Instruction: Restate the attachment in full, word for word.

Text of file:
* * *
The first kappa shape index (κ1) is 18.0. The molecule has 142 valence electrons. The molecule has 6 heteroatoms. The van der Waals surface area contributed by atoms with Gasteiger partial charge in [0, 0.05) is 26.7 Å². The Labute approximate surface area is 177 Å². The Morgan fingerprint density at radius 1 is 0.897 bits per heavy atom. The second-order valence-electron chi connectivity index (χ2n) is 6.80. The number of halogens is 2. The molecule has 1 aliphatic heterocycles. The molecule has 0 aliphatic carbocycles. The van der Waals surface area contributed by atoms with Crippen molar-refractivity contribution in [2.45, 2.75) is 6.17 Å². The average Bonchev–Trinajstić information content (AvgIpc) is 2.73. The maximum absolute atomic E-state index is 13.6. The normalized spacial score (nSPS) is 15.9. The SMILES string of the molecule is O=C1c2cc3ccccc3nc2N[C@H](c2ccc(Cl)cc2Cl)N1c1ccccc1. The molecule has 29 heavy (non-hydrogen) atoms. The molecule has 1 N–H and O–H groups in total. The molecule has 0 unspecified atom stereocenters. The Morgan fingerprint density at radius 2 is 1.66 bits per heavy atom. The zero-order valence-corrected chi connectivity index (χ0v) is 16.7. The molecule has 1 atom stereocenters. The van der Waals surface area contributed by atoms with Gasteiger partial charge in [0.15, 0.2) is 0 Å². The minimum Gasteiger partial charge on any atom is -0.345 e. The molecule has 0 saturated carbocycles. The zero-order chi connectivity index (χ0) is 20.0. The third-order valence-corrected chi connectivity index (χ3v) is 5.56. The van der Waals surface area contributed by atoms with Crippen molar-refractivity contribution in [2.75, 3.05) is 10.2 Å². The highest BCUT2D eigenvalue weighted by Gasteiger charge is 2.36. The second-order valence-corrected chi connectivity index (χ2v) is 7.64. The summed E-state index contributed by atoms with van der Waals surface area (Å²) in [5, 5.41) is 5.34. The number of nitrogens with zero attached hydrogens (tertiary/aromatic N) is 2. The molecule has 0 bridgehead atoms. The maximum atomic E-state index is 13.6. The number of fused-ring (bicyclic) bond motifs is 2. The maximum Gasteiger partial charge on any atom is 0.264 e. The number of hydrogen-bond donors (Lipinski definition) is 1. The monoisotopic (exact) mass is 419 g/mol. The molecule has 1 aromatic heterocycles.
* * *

The first kappa shape index (κ1) is 18.0. The molecule has 142 valence electrons. The molecule has 6 heteroatoms. The van der Waals surface area contributed by atoms with Gasteiger partial charge in [0, 0.05) is 26.7 Å². The Labute approximate surface area is 177 Å². The Morgan fingerprint density at radius 1 is 0.897 bits per heavy atom. The second-order valence-electron chi connectivity index (χ2n) is 6.80. The number of halogens is 2. The molecule has 1 aliphatic heterocycles. The molecule has 0 aliphatic carbocycles. The van der Waals surface area contributed by atoms with Crippen molar-refractivity contribution in [2.45, 2.75) is 6.17 Å². The average Bonchev–Trinajstić information content (AvgIpc) is 2.73. The maximum absolute atomic E-state index is 13.6. The normalized spacial score (nSPS) is 15.9. The SMILES string of the molecule is O=C1c2cc3ccccc3nc2N[C@H](c2ccc(Cl)cc2Cl)N1c1ccccc1. The molecule has 29 heavy (non-hydrogen) atoms. The molecule has 1 N–H and O–H groups in total. The molecule has 0 unspecified atom stereocenters. The Morgan fingerprint density at radius 2 is 1.66 bits per heavy atom. The zero-order valence-corrected chi connectivity index (χ0v) is 16.7. The molecule has 1 atom stereocenters. The van der Waals surface area contributed by atoms with Gasteiger partial charge in [0.15, 0.2) is 0 Å². The minimum Gasteiger partial charge on any atom is -0.345 e. The molecule has 0 saturated carbocycles. The zero-order chi connectivity index (χ0) is 20.0. The third-order valence-corrected chi connectivity index (χ3v) is 5.56. The van der Waals surface area contributed by atoms with Crippen molar-refractivity contribution in [2.75, 3.05) is 10.2 Å². The highest BCUT2D eigenvalue weighted by Gasteiger charge is 2.36. The second-order valence-corrected chi connectivity index (χ2v) is 7.64. The summed E-state index contributed by atoms with van der Waals surface area (Å²) in [5, 5.41) is 5.34. The number of nitrogens with zero attached hydrogens (tertiary/aromatic N) is 2. The molecule has 0 bridgehead atoms. The maximum atomic E-state index is 13.6. The number of fused-ring (bicyclic) bond motifs is 2. The maximum Gasteiger partial charge on any atom is 0.264 e. The number of hydrogen-bond donors (Lipinski definition) is 1. The monoisotopic (exact) mass is 419 g/mol. The molecule has 1 aromatic heterocycles.